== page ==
It’s tedious to take pictures in Italy’s St Mark’s Square, Venice, for example, without including lots of rubbernecking tourists wielding iPads or selfie sticks. Even in such packed locations, however, a bit of creative thinking can help you get good images.
The first job is to do your research – even if it’s only to see what’s been done so you can try different vistas.
Don’t attempt to cover the whole city in your limited time – focus on specific neighbourhoods and themes.
As the landscape and travel photographer David Noton says: ‘Travel less, shoot more – and don’t always assume your best shots are just over the next hill.’
Here are our top tips to help you make the most of your time away.
- Getting out early will help you obtain more flattering and atmospheric light, and there will be fewer people around. This image was taken at around 6.30am in Venice, and this hugely popular waterfront location was relatively empty.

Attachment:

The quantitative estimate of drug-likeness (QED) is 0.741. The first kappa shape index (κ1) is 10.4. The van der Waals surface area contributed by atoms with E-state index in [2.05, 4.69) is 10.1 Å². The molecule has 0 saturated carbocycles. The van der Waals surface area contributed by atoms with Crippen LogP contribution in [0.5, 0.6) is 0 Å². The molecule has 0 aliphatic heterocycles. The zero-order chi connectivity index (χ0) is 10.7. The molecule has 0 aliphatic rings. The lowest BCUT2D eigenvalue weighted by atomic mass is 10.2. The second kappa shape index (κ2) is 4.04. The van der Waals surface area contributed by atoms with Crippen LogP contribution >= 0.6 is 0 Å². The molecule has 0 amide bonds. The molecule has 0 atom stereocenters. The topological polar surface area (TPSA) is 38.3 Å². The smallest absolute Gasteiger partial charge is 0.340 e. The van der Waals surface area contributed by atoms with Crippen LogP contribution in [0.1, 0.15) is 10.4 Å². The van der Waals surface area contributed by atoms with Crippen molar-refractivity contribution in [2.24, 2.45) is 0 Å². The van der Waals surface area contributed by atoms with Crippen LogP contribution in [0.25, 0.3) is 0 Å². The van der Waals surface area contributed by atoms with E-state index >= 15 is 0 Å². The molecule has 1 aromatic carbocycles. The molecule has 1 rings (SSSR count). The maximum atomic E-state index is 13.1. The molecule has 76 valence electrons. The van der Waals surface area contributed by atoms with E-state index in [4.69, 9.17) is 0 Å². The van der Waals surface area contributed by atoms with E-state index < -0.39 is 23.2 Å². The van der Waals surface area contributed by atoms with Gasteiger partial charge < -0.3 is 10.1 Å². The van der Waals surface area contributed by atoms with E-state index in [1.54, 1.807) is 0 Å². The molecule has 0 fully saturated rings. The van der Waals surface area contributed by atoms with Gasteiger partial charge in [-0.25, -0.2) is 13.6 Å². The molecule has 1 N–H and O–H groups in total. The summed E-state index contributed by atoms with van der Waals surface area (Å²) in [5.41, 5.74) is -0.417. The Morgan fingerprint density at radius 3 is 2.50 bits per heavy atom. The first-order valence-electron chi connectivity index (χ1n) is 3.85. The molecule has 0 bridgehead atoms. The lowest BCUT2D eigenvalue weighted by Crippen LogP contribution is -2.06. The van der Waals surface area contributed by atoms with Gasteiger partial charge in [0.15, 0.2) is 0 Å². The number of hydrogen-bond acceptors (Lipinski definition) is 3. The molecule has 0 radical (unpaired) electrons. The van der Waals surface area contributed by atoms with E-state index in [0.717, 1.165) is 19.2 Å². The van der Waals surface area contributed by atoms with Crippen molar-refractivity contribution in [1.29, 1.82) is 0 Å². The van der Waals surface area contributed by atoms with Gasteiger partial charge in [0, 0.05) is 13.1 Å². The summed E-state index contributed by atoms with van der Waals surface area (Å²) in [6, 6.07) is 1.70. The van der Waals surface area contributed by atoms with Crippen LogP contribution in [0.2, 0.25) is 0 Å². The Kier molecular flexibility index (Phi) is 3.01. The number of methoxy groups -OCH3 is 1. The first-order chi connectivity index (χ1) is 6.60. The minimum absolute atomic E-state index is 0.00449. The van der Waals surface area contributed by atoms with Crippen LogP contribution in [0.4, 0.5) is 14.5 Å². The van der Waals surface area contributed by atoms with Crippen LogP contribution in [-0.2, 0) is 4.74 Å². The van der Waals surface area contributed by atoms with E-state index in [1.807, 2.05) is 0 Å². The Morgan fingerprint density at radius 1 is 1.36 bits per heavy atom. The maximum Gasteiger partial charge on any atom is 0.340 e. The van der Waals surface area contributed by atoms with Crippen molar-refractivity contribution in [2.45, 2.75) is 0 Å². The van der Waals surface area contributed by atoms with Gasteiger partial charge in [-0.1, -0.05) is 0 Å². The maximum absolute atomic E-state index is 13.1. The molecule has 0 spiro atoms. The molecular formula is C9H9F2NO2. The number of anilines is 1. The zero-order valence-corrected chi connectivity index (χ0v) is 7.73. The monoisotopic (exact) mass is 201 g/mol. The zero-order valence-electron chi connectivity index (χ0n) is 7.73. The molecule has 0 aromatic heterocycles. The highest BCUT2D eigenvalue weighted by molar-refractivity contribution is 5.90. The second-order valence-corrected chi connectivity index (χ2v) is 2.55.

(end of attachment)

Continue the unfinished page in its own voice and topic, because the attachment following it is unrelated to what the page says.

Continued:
- Creative camera effects, such as motion blur, make your work stand out, although they can’t be done on a smartphone. This image above was taken with a slow shutter speed of 2secs, at f/22 to keep the background sharp.
- A tripod/camera support is essential if you try creative effects, but it adds extra weight. Lightweight carbon-fibre tripods are easier to carry around, or a Joby Gorillapod can easily fit in your bag or jacket.
- Take capacious memory cards on which you can keep images until you return, while also backing them up, but remember that SD cards can be easily lost. Also, ‘lock’ stand-out images so you don’t accidentally delete them.